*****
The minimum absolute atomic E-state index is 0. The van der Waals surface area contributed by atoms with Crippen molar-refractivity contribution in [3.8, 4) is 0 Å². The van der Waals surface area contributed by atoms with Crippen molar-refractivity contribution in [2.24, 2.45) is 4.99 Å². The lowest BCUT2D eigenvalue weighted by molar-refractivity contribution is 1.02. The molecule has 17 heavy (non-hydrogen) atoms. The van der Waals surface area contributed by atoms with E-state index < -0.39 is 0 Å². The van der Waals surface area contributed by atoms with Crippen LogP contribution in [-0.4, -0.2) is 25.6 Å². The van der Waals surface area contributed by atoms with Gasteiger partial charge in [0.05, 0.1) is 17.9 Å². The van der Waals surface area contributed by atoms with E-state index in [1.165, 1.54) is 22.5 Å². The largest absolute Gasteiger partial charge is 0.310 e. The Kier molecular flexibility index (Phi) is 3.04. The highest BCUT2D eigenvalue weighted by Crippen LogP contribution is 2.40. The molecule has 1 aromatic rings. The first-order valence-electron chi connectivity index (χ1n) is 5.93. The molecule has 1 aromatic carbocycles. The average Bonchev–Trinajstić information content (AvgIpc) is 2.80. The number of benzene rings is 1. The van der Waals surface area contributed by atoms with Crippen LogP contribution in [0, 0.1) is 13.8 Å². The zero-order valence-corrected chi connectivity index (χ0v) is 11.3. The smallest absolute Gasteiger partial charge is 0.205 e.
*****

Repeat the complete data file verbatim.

The minimum absolute atomic E-state index is 0. The van der Waals surface area contributed by atoms with Crippen molar-refractivity contribution in [3.8, 4) is 0 Å². The van der Waals surface area contributed by atoms with Crippen molar-refractivity contribution in [2.24, 2.45) is 4.99 Å². The lowest BCUT2D eigenvalue weighted by molar-refractivity contribution is 1.02. The molecule has 17 heavy (non-hydrogen) atoms. The van der Waals surface area contributed by atoms with E-state index < -0.39 is 0 Å². The van der Waals surface area contributed by atoms with Crippen LogP contribution in [-0.4, -0.2) is 25.6 Å². The van der Waals surface area contributed by atoms with Gasteiger partial charge in [0.05, 0.1) is 17.9 Å². The van der Waals surface area contributed by atoms with E-state index in [1.165, 1.54) is 22.5 Å². The largest absolute Gasteiger partial charge is 0.310 e. The Kier molecular flexibility index (Phi) is 3.04. The highest BCUT2D eigenvalue weighted by Crippen LogP contribution is 2.40. The molecule has 1 aromatic rings. The first-order valence-electron chi connectivity index (χ1n) is 5.93. The molecule has 1 aromatic carbocycles. The average Bonchev–Trinajstić information content (AvgIpc) is 2.80. The number of benzene rings is 1. The van der Waals surface area contributed by atoms with Crippen LogP contribution in [0, 0.1) is 13.8 Å². The zero-order valence-corrected chi connectivity index (χ0v) is 11.3. The smallest absolute Gasteiger partial charge is 0.205 e.